Bukowski's raw and raunchy poetic ramblings about his drunken, prostitute-filled life on skid row LA is the opposite of what I thought I'd ever like. He tells it like it is and does not candy coat. His repulsive life style is redeemed with his many ode's to his one true love, Jane. For me, one who will hopefully never live the life that Bukowski writes about, I actually enjoy taking a mental romp down those harrowing streets and living for a few poems that dirty life, relishing the feeling that ...more
Jennifer Walker
Aug 06, 2007 rated it really liked it
Recommends it for: anyone
this was my first introduction to bukowski and what a nice bet. written when he was older, established, settled down a bit. it flows well, however the writings towards the end of the book get a bit unimportant. just daily scribe it appears. all in all, highly recommended as a bukowski starter. (it gives a nice glimpse while you work your way back to his younger years when he was all fired up!)
Jun 07, 2013 rated it it was amazing
Devastating, disgusting, inspiring and amazingly, unbearably human. I liked love is a dog... Better, but still...
Gregory Frye
Jan 24, 2011 rated it it was amazing
Excellent collection of poems from toward the end of Bukowski's career. Here he's transcended the drunken brawler and reached a sage-like wisdom. Buy it and read it.
vi macdonald
Some of these were legitimately pretty good.
Like, it wasn't great - and there were still plenty of horribly uncomfortable moments - but it was intermittently pretty decent.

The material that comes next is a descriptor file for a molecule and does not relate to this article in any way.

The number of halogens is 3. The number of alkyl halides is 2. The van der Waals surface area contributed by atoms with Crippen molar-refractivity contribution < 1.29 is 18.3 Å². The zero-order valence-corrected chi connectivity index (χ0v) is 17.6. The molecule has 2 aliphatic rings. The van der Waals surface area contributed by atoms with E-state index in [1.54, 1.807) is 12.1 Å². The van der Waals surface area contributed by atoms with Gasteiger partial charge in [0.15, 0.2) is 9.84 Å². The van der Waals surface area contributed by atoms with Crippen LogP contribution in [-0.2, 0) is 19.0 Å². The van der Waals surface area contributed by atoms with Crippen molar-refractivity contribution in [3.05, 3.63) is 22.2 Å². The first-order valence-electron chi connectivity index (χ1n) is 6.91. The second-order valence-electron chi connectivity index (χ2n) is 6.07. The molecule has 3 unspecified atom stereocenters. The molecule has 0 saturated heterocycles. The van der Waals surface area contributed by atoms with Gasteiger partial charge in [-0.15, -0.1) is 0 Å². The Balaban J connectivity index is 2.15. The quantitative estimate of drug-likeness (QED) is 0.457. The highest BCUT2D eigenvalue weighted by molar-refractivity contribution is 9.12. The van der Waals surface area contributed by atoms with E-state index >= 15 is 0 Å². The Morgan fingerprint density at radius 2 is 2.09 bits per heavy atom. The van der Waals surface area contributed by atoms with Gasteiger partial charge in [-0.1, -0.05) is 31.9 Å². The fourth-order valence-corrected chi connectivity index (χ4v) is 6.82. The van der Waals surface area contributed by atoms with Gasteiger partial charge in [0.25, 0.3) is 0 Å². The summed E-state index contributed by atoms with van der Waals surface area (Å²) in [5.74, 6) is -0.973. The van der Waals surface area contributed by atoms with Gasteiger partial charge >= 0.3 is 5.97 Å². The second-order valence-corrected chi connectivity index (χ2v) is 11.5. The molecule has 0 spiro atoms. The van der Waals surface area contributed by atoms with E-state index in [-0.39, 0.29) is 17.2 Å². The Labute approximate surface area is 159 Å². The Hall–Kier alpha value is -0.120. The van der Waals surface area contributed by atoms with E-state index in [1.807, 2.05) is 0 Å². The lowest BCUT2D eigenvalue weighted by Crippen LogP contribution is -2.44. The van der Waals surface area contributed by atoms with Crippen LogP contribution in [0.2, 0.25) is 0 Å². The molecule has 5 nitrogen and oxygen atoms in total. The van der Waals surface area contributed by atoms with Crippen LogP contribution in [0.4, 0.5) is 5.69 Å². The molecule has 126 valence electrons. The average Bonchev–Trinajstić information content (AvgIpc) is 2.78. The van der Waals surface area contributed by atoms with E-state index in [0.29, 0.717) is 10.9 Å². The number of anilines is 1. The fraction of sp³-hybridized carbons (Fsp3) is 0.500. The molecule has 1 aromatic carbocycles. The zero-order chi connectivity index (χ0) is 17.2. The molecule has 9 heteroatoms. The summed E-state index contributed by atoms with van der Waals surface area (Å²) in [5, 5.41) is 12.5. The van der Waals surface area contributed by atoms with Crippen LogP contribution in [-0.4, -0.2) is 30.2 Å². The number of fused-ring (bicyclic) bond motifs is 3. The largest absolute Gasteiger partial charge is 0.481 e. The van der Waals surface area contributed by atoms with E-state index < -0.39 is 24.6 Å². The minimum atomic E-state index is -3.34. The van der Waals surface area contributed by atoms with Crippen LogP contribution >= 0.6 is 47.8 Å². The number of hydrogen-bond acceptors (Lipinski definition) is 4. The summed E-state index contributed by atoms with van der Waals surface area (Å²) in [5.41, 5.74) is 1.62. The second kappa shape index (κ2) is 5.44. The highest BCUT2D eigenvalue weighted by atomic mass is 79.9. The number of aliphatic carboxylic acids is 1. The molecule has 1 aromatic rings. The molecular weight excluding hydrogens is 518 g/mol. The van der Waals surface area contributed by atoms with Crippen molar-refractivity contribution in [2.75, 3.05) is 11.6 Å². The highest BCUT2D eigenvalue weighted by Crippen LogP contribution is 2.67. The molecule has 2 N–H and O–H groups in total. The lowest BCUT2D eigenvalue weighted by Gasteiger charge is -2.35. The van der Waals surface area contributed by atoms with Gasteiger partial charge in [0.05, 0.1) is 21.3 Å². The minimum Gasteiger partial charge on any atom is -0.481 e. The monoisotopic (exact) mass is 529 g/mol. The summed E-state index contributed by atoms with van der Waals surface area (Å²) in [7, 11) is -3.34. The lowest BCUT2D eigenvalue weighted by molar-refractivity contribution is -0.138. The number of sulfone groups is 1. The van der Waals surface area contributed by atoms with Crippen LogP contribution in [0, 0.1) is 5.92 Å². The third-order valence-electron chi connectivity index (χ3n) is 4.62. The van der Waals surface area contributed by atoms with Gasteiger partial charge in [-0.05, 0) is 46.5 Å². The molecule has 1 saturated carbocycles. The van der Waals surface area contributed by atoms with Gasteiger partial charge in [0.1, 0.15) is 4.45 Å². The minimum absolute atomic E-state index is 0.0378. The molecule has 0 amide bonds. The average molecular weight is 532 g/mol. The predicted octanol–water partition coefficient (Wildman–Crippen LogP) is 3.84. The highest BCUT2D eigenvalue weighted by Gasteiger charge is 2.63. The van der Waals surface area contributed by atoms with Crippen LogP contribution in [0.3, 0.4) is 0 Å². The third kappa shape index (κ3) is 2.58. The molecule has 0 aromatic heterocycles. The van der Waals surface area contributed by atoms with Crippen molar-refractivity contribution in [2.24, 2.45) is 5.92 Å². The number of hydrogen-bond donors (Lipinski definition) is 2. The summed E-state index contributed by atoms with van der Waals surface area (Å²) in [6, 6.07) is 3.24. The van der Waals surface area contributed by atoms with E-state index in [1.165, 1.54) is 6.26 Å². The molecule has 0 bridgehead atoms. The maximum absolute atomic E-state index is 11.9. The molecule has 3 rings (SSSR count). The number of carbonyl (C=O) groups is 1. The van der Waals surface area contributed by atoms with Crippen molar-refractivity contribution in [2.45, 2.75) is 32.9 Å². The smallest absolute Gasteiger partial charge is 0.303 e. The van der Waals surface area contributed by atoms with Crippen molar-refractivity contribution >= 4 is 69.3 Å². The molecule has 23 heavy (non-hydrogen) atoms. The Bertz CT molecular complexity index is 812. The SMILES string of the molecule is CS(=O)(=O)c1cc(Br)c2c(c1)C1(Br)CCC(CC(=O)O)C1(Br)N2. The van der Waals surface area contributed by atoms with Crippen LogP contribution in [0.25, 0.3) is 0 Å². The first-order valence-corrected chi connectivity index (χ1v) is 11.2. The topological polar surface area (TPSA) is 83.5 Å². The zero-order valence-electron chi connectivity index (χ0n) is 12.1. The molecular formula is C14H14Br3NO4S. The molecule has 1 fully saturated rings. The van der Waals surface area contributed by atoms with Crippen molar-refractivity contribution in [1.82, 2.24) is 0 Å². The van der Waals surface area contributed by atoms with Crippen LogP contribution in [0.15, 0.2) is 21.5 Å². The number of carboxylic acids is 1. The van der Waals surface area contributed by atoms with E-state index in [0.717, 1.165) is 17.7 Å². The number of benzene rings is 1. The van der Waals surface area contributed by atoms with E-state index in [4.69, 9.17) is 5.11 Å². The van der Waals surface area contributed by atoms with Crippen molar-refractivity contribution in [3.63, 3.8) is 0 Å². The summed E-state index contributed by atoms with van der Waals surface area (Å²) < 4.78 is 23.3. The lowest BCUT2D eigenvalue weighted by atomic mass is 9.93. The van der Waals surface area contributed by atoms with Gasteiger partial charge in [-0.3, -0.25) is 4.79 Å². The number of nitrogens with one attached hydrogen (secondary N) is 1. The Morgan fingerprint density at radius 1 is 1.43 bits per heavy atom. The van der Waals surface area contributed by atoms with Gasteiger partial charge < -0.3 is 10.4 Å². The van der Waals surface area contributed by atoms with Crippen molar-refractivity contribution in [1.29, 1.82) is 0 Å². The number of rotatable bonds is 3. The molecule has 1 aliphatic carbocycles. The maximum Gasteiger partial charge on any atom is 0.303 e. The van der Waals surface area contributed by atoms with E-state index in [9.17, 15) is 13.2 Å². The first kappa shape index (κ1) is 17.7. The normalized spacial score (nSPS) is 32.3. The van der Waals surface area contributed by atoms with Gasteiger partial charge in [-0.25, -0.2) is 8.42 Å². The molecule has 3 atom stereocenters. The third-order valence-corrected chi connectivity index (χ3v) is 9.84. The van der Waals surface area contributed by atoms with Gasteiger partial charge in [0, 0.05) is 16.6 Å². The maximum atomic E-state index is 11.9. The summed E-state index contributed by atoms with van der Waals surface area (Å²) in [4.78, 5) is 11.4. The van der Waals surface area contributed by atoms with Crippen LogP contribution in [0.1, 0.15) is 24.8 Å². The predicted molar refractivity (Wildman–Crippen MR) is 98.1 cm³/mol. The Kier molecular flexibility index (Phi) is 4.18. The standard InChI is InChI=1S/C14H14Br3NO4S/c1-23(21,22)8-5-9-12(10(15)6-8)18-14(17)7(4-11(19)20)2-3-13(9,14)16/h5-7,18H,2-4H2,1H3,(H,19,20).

Jan 11, 2013 rated it really liked it
loved many of these poems. i really like how he sticks to simple things, not really trying to be deep or complex.
Jan 29, 2019 rated it really liked it
nobody can save you but yourself.
you will be put again and again into nearly impossible situations.
they will attempt again and again through subterfuge, guise and force to make you submit, quit and/or die quietly inside.
nobody can save you but yourself and it will be easy enough to fail so very easily but don’t, don’t, don’t.
just watch them.
listen to them.
do you want to be like that?
a faceless, mindless, heartless being?
do you want to experience death before death?
nobody can save you but yours
Jul 16, 2018 rated it liked it
This was a tough one - to rate overall a collection of so many poems, which are really all over the place in terms of quality. I've read Bukowski before, mostly in college, when the young, impressionable mind tends to romanticize and hold up what most would consider less-than-ideal and unrealistic behavior. Now, as an adult, I found myself approaching most of these poems with an odd sort of detachment, like watching some creature in a zoo, feeling a weird mix of fascination, inspiration, and pit ...more
Dec 13, 2017 rated it liked it